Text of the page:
What are the best cities to live in if you own or want to own an electric vehicle? Some of the urban centers on our list seem like typical havens for EV owners, while others may come as a shock.
According to a Car Max survey, 26% of EV owners live in 3 states—California, Oregon, and Washington. Those who don’t have to deal with snow and ice are also more likely to own an EV. In fact, 50% of EVs are sold in the 17 states with the highest average temperatures.
Some locations are a lot more surprising, however, including cities in the heart of vehicle manufacturing and oil country that still make owning an EV a breeze.
Home of the Silicon Valley, where cutting-edge technology is considered a necessary luxury, San Jose tops our list of best cities for EV drivers. An average of 9% of cars on the road in San Jose are electric, 13 times the national average. There are over 955 individual charge points and over 1,400 charging stations at workplaces around the city, including brand new Blink IQ 200 charging stations, which are the fastest networked Level 2 product on the market.
Federal tax credits stand at $7,500 per vehicle, and state tax credits for EV ownership are up to $2,500, so a consumer could put as much as a whopping $10,000 back in their pocket after purchasing an EV. Other benefits include preferential parking, lower electric rates, and access to high-occupancy vehicle lanes.
More than 70% of Portland’s electricity comes from clean and renewable resources, and at less than a nickel per kWh during off-peak hours, electricity is far less expensive in Portland than higher-priced west coast cities.
According to The International Council on Clean Transportation, Portland also has the highest per capita concentration of charging stations among the 25 largest U.S. cities. There are also some rebates and incentives offered throughout Oregon that EV drivers can use to purchase a Blink HQ residential charging station for their homes.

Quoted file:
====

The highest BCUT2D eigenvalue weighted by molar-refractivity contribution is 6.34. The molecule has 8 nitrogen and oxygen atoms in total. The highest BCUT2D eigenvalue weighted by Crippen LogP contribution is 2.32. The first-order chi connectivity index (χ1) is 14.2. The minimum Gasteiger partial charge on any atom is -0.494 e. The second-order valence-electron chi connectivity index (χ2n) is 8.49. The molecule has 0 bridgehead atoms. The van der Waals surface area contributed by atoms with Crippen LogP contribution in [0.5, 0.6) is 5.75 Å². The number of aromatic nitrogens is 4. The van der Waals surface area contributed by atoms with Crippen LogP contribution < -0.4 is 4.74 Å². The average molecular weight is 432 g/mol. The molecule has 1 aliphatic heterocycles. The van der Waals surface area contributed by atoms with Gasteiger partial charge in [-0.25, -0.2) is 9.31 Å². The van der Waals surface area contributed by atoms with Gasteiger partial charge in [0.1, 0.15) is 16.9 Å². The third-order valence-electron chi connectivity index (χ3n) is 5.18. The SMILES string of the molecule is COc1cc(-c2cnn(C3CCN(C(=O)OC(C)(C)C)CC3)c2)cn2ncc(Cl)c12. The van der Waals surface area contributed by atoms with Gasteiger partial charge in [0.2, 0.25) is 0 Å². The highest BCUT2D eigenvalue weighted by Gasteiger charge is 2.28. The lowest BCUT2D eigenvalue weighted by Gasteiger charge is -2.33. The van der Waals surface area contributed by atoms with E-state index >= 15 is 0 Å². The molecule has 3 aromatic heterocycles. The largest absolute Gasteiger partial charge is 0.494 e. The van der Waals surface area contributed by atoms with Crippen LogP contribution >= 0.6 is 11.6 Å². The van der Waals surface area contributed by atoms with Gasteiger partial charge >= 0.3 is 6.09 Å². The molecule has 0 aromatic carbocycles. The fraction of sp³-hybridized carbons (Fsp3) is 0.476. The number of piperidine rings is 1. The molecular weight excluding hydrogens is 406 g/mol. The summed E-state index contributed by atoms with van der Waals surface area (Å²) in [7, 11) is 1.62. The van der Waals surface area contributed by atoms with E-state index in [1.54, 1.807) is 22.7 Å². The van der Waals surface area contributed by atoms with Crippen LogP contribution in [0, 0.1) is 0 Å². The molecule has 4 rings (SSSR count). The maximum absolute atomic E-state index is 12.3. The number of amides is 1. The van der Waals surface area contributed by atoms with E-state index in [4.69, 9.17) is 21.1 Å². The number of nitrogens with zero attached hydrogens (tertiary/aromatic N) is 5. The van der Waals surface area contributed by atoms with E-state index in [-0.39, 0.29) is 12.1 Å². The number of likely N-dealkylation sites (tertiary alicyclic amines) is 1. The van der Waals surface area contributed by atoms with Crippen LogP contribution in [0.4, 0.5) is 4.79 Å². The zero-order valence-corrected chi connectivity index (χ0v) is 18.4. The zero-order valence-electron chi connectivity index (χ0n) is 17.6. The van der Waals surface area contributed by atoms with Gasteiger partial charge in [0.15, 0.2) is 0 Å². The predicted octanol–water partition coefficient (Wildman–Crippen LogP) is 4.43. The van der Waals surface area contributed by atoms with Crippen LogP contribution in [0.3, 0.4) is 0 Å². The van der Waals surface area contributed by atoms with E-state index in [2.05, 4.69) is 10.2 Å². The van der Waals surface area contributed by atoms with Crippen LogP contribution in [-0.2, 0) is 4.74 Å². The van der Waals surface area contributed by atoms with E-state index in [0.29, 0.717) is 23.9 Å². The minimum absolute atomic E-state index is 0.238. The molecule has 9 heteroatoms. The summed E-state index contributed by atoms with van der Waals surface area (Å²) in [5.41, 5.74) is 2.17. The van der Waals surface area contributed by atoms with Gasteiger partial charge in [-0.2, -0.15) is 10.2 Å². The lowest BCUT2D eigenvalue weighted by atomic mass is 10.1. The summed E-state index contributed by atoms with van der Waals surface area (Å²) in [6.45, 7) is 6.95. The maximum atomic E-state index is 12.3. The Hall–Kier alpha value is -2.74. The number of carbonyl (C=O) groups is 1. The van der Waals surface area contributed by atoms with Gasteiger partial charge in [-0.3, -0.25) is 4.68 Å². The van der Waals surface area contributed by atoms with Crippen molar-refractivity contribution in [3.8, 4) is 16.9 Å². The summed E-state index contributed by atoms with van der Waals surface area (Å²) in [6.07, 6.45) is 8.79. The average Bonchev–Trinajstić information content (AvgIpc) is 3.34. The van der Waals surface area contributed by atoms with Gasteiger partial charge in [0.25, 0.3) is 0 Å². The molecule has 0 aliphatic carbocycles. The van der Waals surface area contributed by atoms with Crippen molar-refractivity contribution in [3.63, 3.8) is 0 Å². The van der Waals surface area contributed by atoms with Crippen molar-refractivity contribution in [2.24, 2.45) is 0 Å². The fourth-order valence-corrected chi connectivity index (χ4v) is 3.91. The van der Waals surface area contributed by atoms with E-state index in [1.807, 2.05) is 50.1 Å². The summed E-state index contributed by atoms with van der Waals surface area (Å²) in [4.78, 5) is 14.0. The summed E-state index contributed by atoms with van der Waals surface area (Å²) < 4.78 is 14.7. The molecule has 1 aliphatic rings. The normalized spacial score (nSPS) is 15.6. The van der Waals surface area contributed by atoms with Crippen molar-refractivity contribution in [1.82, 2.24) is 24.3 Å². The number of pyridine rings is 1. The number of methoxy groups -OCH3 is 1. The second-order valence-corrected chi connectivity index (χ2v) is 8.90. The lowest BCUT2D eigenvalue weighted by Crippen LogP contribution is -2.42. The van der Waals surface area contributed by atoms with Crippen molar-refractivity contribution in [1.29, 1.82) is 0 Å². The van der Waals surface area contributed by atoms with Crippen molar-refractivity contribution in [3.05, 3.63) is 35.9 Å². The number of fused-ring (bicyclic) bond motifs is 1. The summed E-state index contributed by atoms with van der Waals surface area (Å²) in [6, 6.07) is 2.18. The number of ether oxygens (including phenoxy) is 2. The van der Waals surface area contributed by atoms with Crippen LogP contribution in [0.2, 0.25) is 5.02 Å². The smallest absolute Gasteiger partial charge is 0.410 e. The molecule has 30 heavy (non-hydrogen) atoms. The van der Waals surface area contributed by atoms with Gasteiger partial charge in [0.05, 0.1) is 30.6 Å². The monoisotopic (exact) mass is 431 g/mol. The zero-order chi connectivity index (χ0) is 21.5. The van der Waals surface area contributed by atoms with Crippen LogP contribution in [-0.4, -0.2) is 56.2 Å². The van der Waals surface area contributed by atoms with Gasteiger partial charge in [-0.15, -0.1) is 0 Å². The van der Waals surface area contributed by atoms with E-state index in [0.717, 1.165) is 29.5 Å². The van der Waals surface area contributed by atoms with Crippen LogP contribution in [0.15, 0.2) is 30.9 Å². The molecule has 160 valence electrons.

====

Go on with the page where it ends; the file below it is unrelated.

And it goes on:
The heart of oil country seems an unlikely place to find an EV-friendly city, but Austin features 555 level 2 chargers within 15 miles of the city center. According to Austin Energy.com, “Austin Energy’s Plug-In EVerywhere™ program offers EV owners in its service area a rebate of 50% of the cost of the purchase and installation of a Level 2 charging station.” The Plug-In EVerywhere program already features 110 charging stations with 100% renewable energy.
Austin Energy customers may also be entitled to a rebate for home-charging stations of up to $1,200.
With neither year-round warm weather, nor a location on the west coast, New York is still a city you would expect to find on our list because of its friendliness to environmental causes. New York’s Clean Drive Rebate can be used at point of sale for up to $2,000. Combining the rebate with the federal tax credit can bring savings to $7,500.
Drivers can use the HOV lane on the Long Island Expressway and save up to 10% on tolls, as well as insurance savings for green driving.
The home of traditional car manufacturing in a state with some of the worst winters on record, Detroit is certainly the least likely city to be EV friendly. EVSE infrastructure is virtually non-existent, there have been few or no city or state financial incentives to buy an EV; in fact, the state just imposed an additional registration fee for EV drivers to make up for lost gas taxes, and EVs can experience a high level of range loss keeping up with the frigid temperatures.
It may seem counter-intuitive for Detroit drivers to purchase EVs, but Detroit still ranks eighth in EV sales! Despite the lack of support from local and state governments, sales continue to soar. With gas prices 10% higher than the national average, and electricity rates a third of the national average, Detroit may have accidentally provided its own motivation for drivers to go green and save green at the same time.
Overall, the future for EVs in the United States of America is very bright. With more charging stations and more electric cars on the roads than ever before, we are starting to see EVs becoming a mainstream mode of transportation. California, Washington, and Oregon lead the path to the EV future, and other states can use it as a guiding point to jump on board and make sure that their residents and businesses can benefit from everything electric cars can offer.